Food & Beverages | Pet Foods
FDA regulates the manufacture and sale of pet food, which does not require pre-market approval. However, FDA does require that pet food, like human food, be safe to eat with no harmful food additives or colors and be truthfully labeled.
What is "Pet Food?"
Pet food under FDA jurisdiction includes articles used for food or drink for animals. This includes cat or dog food, treats, or snacks, but also includes products like horse feed.
Pet Food Registration
There are two levels of regulations on pet food registration. First, pet food facilities must register with FDA. Pet food is considered a conventional food under the Federal Food, Drug and Cosmetic Act (FFDCA). Any facility that manufactures, processes, packs, or stores food for distribution in the United States must register with FDA. A foreign manufacturer must register and appoint a U.S. Agent for FDA communication purposes. See our facility registration page if your facility needs registration help.
Second, pet food facilities or distributors need to register with each state into which it sells. Most states require that pet food products and/or facilities be registered with the state’s feed control office. Importantly, each state has different document and process requirements and charges different fees. Therefore, it is important to comply with a state’s regulatory requirements before marketing and selling a pet food there.
Pet Food Labeling
Similar to registration, there are two levels of regulations on pet food labeling. FDA established necessary information for the labels of all animal feeds: Statement of Identity; Net Quantity statement; Name and address declaration; and Ingredient List. States have their own labeling requirements. Normally the states’ rules are more specific, requiring guaranteed analysis and a nutritional adequacy statement. Additionally, the Association of American Feed Control Officials (AAFCO) has published a set of model rules to create uniformity in the state rules, which most states have adopted as their law.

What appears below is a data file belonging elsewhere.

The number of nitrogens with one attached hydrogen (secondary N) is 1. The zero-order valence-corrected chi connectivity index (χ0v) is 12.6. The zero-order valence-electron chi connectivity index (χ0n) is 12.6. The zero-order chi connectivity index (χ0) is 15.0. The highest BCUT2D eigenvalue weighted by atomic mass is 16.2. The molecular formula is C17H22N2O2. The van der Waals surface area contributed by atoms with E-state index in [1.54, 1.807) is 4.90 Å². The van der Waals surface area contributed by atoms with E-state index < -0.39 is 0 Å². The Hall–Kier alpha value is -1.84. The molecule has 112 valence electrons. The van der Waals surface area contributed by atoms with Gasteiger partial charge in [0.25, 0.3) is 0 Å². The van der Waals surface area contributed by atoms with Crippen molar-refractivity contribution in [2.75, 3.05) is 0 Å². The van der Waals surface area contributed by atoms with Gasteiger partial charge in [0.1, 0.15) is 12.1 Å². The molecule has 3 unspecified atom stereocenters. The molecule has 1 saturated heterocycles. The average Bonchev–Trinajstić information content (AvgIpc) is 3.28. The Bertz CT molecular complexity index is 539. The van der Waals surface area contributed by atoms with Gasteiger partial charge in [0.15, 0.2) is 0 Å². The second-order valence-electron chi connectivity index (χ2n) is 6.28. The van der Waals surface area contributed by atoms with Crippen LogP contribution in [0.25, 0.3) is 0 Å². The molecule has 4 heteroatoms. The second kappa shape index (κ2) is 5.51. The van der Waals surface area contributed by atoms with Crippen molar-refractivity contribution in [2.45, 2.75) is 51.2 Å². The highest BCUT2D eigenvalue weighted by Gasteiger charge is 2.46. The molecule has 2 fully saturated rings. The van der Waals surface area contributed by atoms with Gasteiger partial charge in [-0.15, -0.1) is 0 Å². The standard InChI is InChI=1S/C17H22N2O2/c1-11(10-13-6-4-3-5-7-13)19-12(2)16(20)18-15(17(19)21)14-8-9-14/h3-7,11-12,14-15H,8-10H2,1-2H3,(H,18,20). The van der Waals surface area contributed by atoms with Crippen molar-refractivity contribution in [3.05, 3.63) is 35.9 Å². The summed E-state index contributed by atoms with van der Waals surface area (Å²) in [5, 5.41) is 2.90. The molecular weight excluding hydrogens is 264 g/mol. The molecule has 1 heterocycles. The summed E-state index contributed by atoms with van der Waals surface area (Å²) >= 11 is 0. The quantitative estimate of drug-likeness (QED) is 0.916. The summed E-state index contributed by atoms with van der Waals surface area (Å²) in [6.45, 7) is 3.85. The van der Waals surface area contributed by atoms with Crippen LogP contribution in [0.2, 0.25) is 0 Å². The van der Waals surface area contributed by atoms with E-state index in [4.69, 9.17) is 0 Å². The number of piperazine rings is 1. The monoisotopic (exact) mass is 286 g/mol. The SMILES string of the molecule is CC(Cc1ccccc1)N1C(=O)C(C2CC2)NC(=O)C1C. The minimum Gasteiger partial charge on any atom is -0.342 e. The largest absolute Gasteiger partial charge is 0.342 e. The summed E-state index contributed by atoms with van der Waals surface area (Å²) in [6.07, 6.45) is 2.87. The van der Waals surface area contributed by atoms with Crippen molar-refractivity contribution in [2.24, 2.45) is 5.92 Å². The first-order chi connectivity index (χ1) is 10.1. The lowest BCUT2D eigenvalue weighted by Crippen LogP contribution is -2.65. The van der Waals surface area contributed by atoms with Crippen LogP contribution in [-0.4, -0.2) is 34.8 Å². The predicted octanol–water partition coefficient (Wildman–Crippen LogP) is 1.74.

USDA requires that importers have a Veterinary Service Permit (“VS Permit”) and/or a Plant Protection and Quarantine Permit (“PPQ Permit”) before receiving products (such as pet foods) containing certain animal- or plant-origin materials, to prevent certain diseases from being introduced into the United States. Failure to obtain the required permit and corresponding foreign veterinary health certifications will cause a delay and possible refusal of the goods at the U.S. Port.
Technically, under U.S. law, there are no dietary supplements for animal use. The definition of the term dietary supplement includes only articles ingested "by man." There is an informal process FDA's Center for Veterinary Medicine has used in the past for marketing supplements for animals; however, with the reorganization at FDA, much of that has been institutionally lost. Nevertheless, there are regulatory and administrative mechanisms available for marketing supplements for animals. In many cases, the states will regulate the product as pet food and require the registration referenced above.
FDAImports.com, LLC works with international and domestic companies to assure FDA and USDA compliance with pet food products, facilities and registration. Let us find The Way Through for you and your company. Get Started.